Pure Apnea

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Pure Apnea is a dynamic international freediving organisation founded in 2012 on the idea that freediving is both a sport and a recreational activity which demands the highest levels of physical performance and excellent teaching ability from its instructors. The organisation currently has 7 branches active in Europe, Africa and Asia and has freediving professionals from 13 countries in its ranks. Pure Apnea Instructor Qualification Courses (IQC) have been held in a number of countries including the Czech Republic, Slovenia, Croatia, the Philippines, Indonesia and South Africa, with more scheduled in the near future.

Text by Daniela Daines

With the growing number of diving organisations offering freediving certification courses the question sceptics ask is, “Why another freediving organisation?”

Pure Apnea’s co-founder John Daines answers, “Standards and development!”

“Daniela Daines in her element” - image by John Daines
“Daniela Daines in her element” – image by John Daines

John explains that the recent commercialisation of freediving has resulted in a downward shift in standards; especially at the instructor and instructor trainer levels. Traditional scuba organisations have realised the monetary potential in offering freediving courses alongside scuba courses and are quickly growing their freediving instructor numbers. They are achieving this by setting very low instructor qualification standards.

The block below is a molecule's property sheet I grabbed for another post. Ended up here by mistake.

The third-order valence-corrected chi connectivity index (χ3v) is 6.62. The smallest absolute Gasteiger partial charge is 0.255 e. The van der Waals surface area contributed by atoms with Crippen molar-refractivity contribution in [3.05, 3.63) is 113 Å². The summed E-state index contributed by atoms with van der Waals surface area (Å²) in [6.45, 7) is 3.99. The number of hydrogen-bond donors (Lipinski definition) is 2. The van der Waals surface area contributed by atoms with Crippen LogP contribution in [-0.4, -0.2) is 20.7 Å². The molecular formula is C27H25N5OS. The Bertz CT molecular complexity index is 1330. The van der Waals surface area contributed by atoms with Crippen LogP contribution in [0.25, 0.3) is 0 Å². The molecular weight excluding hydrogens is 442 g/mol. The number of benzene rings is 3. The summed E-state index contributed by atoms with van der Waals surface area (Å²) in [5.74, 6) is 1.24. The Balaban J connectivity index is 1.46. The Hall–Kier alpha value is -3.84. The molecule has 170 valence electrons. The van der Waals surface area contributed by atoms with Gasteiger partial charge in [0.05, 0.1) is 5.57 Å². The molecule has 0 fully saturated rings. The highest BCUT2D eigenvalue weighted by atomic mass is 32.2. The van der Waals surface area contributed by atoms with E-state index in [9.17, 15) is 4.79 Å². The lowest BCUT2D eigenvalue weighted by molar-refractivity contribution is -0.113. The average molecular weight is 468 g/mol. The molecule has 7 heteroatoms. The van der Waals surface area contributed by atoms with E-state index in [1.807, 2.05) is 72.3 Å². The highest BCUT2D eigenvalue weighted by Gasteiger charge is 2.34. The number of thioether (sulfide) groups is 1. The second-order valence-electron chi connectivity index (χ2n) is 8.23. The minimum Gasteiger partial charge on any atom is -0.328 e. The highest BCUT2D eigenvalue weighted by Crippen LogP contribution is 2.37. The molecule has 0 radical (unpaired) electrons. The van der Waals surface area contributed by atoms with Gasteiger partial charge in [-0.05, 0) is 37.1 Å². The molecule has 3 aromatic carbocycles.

“Some international scuba diving organisations are certifying freediving instructors who are barely able to free dive to 20m deep. This is the depth that our Level 1 beginners are reaching on a 2-day course!”

He goes on to say that, in an attempt to compete, some older, well-established freediving organisations have lowered, and in some cases abandoned, their instructor and instructor trainer requirements.

“Scuba diving has the World Recreational Scuba Training Council (WRSTC) which ensures international consistency in minimum course training standards amongst its member organisations.”